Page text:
C/2014 Q2 (Lovejoy)

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C/2014 Q2 (Lovejoy)
C2014 Q2.jpg
C/2014 Q2 as imaged 19 January 2015[1]
Discovered by Terry Lovejoy
0.2-m Schmidt (Q80)[2]
Discovery date 17 August 2014
Orbital characteristics A
Epoch 18 January 2015[3]
Perihelion 1.29077 AU (q)[3]
Eccentricity 0.99811[3]
Orbital period ~11000 years inbound (Barycentric solution for epoch 1950)[4]
~8000 years outbound
(Barycentric solution for epoch 2050)[4]
Inclination 80.301°[3]
Last perihelion 30 January 2015[3]

C/2014 Q2 (Lovejoy) is a long-period comet discovered on 17 August 2014 by Terry Lovejoy using a 0.2-meter (8 in) Schmidt–Cassegrain telescope.[2] It was discovered at apparent magnitude 15 in the southern constellation of Puppis.[2] It is the fifth comet discovered by Terry Lovejoy. Its blue-green glow is the result of organic molecules and water released by the comet fluorescing under the harsh UV and optical light of the sun as it passes through space.[5][6]


By December 2014, the comet had brightened to roughly magnitude 7.4,[7] making it a small telescope and binoculars target. By mid-December, the comet was visible to the naked eye for experienced observers with dark skies and keen eyesight.[8] On 28−29 December 2014, the comet passed 1/3° from globular cluster Messier 79.[9] In January 2015, it brightened to roughly magnitude 4,[10] and became one of the brightest comets located high in a dark sky since comet C/1995 O1 (Hale-Bopp) in 1997. On 7 January 2015, the comet passed 0.469 AU (70,200,000 km; 43,600,000 mi) from Earth.[11] It crossed the celestial equator on 9 January 2015, becoming better seen from the Northern Hemisphere.[12] The comet came to perihelion (closest approach to the Sun) on 30 January 2015, at a distance of 1.29 AU (193,000,000 km; 120,000,000 mi) from the Sun.[3] At perihelion, its water production rate exceeded 20 metric tons per second.[5]

C/2014 Q2 originated from the Oort cloud,[5] but is not a dynamically new comet.[13] Before entering the planetary region (epoch 1950), C/2014 Q2 had an orbital period of about 11,000 years, with an aphelion about 995 AU (1.49×1011 km; 9.25×1010 mi) from the Sun.[4] After leaving the planetary region (epoch 2050), it will have an orbital period of about 8,000 years, with aphelion of about 800 AU.[4]

The comet was observed to release 21 different organic molecules in gas, including ethanol and glycolaldehyde, a simple sugar.[5][14] The presence of organic molecules suggests that they are preserved materials synthesized in the outskirts of the solar nebula or at earlier stages of the Solar System formation.[5]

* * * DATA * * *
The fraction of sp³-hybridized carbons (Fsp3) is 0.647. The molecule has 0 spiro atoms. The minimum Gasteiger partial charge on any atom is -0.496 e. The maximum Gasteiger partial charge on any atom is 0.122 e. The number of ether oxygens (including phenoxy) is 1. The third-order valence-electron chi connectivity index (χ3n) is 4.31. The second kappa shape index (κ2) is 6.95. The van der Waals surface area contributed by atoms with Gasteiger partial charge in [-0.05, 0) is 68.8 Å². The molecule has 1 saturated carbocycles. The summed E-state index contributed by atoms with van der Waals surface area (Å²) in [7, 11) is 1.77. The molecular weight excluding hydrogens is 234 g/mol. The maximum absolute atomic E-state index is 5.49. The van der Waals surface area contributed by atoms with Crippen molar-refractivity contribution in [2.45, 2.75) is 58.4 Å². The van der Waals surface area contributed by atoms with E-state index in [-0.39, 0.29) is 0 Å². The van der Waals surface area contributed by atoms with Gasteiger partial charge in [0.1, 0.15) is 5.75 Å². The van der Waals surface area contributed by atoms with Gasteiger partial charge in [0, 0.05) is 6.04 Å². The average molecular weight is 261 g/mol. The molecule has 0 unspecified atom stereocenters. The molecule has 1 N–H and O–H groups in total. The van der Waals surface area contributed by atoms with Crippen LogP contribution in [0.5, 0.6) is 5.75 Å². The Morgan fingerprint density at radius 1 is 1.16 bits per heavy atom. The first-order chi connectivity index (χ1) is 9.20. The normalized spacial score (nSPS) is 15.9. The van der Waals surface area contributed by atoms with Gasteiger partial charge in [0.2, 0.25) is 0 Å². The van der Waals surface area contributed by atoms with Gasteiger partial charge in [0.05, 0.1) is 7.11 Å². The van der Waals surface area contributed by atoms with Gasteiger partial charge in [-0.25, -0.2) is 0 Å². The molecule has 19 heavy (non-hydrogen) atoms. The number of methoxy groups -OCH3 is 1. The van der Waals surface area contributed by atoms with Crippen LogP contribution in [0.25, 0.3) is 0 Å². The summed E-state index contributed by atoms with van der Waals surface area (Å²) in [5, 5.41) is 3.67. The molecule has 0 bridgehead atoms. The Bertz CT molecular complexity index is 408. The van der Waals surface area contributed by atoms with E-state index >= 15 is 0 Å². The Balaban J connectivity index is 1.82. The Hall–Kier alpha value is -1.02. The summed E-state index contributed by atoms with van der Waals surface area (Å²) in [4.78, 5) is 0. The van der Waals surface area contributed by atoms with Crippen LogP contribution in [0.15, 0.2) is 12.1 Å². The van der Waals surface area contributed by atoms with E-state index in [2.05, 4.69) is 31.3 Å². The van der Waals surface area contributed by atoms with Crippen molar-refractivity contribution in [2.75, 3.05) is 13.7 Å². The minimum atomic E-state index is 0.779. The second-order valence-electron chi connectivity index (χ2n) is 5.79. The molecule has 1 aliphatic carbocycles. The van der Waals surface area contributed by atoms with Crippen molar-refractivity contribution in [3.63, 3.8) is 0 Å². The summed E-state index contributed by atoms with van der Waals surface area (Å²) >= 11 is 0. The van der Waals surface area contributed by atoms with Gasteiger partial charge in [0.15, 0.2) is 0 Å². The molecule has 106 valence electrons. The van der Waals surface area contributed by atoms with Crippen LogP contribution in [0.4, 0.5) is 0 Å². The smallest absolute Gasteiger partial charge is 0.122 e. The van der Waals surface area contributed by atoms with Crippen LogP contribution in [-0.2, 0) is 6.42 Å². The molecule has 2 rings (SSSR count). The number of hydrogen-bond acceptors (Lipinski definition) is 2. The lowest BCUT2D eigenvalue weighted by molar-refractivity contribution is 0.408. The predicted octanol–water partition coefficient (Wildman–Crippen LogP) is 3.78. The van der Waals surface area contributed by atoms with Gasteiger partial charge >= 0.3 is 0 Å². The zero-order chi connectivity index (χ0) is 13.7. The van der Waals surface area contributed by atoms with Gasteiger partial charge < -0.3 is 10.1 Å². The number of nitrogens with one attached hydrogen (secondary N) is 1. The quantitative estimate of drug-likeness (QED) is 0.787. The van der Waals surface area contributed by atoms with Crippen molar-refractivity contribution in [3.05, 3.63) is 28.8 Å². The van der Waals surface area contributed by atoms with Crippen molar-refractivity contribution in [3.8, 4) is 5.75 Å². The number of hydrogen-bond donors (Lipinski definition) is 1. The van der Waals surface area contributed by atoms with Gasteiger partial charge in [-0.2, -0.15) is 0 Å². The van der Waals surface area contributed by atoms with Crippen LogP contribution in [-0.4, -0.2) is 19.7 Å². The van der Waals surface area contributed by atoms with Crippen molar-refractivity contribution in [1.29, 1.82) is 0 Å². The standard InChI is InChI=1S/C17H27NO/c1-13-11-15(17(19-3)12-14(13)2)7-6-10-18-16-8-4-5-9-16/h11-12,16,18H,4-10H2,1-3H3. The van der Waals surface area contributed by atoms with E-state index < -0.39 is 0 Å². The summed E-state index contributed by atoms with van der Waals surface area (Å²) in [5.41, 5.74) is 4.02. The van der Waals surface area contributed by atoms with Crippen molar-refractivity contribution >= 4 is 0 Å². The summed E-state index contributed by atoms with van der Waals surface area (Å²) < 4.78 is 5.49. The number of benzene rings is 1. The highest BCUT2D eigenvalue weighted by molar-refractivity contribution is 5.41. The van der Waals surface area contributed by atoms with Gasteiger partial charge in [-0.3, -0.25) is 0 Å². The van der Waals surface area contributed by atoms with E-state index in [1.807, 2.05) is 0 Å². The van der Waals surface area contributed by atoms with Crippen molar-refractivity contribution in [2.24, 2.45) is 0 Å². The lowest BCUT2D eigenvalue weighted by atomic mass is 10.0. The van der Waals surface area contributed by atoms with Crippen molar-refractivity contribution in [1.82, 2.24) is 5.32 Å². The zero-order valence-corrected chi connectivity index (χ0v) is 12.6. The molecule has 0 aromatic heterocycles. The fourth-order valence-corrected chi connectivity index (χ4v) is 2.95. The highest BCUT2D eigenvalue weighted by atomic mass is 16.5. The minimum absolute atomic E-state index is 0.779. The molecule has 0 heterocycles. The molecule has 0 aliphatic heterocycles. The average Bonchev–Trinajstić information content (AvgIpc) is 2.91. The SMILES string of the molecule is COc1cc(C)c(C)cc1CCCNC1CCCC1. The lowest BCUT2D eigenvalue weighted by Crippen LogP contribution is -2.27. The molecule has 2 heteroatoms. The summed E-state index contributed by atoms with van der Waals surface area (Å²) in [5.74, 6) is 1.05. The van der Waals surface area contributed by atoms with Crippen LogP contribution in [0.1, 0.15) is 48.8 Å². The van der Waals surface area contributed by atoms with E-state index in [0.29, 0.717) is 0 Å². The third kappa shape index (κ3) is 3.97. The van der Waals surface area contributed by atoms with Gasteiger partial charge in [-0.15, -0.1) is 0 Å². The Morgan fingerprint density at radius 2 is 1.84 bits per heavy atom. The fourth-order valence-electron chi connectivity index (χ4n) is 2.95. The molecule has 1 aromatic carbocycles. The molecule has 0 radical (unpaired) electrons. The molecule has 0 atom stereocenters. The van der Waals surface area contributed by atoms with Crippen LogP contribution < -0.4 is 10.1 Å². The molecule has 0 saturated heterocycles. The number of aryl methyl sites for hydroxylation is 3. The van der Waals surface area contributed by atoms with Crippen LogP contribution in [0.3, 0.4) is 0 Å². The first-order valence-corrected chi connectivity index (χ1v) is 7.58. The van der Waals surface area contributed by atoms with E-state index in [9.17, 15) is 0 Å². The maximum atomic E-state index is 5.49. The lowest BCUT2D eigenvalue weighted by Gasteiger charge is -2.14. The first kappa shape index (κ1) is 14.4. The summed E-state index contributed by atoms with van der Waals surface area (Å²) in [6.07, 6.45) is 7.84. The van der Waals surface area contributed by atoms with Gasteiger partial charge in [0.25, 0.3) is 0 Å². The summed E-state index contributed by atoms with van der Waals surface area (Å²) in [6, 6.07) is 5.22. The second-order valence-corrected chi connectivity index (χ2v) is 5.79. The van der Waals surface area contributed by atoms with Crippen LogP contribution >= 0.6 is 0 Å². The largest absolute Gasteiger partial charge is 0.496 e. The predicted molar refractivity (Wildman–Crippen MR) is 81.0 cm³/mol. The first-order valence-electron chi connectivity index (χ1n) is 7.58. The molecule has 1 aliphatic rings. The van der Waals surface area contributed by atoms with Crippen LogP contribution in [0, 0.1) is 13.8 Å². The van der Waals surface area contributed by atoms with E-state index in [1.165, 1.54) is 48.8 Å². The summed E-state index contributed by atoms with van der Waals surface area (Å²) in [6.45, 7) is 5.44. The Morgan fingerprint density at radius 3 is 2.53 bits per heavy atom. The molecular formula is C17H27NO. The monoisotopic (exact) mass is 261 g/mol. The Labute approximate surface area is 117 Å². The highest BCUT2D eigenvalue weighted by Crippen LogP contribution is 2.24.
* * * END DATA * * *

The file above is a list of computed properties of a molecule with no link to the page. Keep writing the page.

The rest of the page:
1. ^ "Comet Lovejoy". Sky & Telescope. Retrieved 15 March 2015. 
  2. ^ a b c "MPEC 2014-Q10 : COMET C/2014 Q2 (LOVEJOY)". IAU Minor Planet Center. 2014-08-19. Retrieved 2014-09-14.  (CK14Q020)
  3. ^ a b c d e f "MPEC 2014-R69 : Observations and Orbits of Comets". IAU Minor Planet Center. 2014-09-07. Retrieved 2014-09-14. 
  4. ^ a b c d Horizons output. "Barycentric Osculating Orbital Elements for Comet C/2014 Q2 (Lovejoy)". Retrieved 2015-01-05.  (Solution using the Solar System Barycenter and barycentric coordinates. Select Ephemeris Type:Elements and Center:@0)
  5. ^ a b c d e Biver, Nicolas; Bockelée-Morvan, Dominique; Moreno, Raphaël; Crovisier, Jacques; Colom, Pierre; et al. (23 October 2015). "Ethyl alcohol and sugar in comet C/2014 Q2 (Lovejoy)". Science Advances. 1 (9). e1500863. arXiv:1511.04999Freely accessible. Bibcode:2015SciA....1E0863B. doi:10.1126/sciadv.1500863. 
  6. ^ Plait, Phil (3 January 2015). "Comet Lovejoy, Because Holy Wow". Slate.com. Bad Astronomy. Retrieved 24 October 2015. 
  7. ^ Yoshida, Seiichi (2014-12-07). "Weekly Information about Bright Comets (2014 Dec. 6: South)". aerith.net. Retrieved 2014-12-09. 
  8. ^ Alan MacRobert (2014-12-15). "Binocular Comet Lovejoy Heading Our Way". Sky & Telescope. Retrieved 2014-12-18. 
  9. ^ Bob King (2014-12-08). "C/2014 Q2 Lovejoy – A Binocular Comet in Time for Christmas". Universe Today. Retrieved 2014-12-09. 
  10. ^ Seiichi Yoshida (14 September 2014). "C/2014 Q2 ( Lovejoy )". Seiichi Yoshida's Comet Catalog. Archived from the original on 15 September 2014. Retrieved 2013-09-14. 
  11. ^ "JPL Close-Approach Data: C/2014 Q2 (Lovejoy)" (last observation: 2014-10-02; arc: 93 days). Retrieved 2014-10-26. 
  12. ^ "Elements and Ephemeris for C/2014 Q2 (Lovejoy)". Minor Planet Center. Retrieved 2014-10-29.  (CK14Q020)
  13. ^ "C/2014 Q2 (Lovejoy) Orbit at the Minor Planet Center". Retrieved 2015-10-24. 
  14. ^ Steigerwald, Bill (23 October 2015). "Researchers Catch Comet Lovejoy Giving Away Alcohol". NASA. Retrieved 24 October 2015. 

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